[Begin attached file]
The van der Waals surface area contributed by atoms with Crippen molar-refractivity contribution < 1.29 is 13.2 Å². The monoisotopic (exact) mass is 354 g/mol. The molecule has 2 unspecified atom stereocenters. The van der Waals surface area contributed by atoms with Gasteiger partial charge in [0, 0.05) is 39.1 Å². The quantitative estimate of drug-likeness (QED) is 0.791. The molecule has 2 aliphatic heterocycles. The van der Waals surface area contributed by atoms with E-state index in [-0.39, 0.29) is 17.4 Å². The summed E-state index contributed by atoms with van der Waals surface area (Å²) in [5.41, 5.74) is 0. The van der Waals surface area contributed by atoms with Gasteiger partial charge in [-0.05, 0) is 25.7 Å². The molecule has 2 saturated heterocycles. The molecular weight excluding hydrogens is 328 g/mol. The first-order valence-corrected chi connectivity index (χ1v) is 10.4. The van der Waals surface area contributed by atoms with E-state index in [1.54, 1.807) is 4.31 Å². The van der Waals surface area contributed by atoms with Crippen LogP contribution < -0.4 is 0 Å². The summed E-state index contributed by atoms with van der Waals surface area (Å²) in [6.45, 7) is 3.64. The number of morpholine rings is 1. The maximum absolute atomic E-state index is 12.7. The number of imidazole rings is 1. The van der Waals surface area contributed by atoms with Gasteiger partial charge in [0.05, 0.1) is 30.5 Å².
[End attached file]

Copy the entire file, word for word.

The van der Waals surface area contributed by atoms with Crippen molar-refractivity contribution < 1.29 is 13.2 Å². The monoisotopic (exact) mass is 354 g/mol. The molecule has 2 unspecified atom stereocenters. The van der Waals surface area contributed by atoms with Gasteiger partial charge in [0, 0.05) is 39.1 Å². The quantitative estimate of drug-likeness (QED) is 0.791. The molecule has 2 aliphatic heterocycles. The van der Waals surface area contributed by atoms with E-state index in [-0.39, 0.29) is 17.4 Å². The summed E-state index contributed by atoms with van der Waals surface area (Å²) in [5.41, 5.74) is 0. The van der Waals surface area contributed by atoms with Gasteiger partial charge in [-0.05, 0) is 25.7 Å². The molecule has 2 saturated heterocycles. The molecular weight excluding hydrogens is 328 g/mol. The first-order valence-corrected chi connectivity index (χ1v) is 10.4. The van der Waals surface area contributed by atoms with E-state index in [1.54, 1.807) is 4.31 Å². The van der Waals surface area contributed by atoms with Crippen LogP contribution < -0.4 is 0 Å². The summed E-state index contributed by atoms with van der Waals surface area (Å²) in [6.45, 7) is 3.64. The number of morpholine rings is 1. The maximum absolute atomic E-state index is 12.7. The number of imidazole rings is 1. The van der Waals surface area contributed by atoms with Gasteiger partial charge in [0.05, 0.1) is 30.5 Å².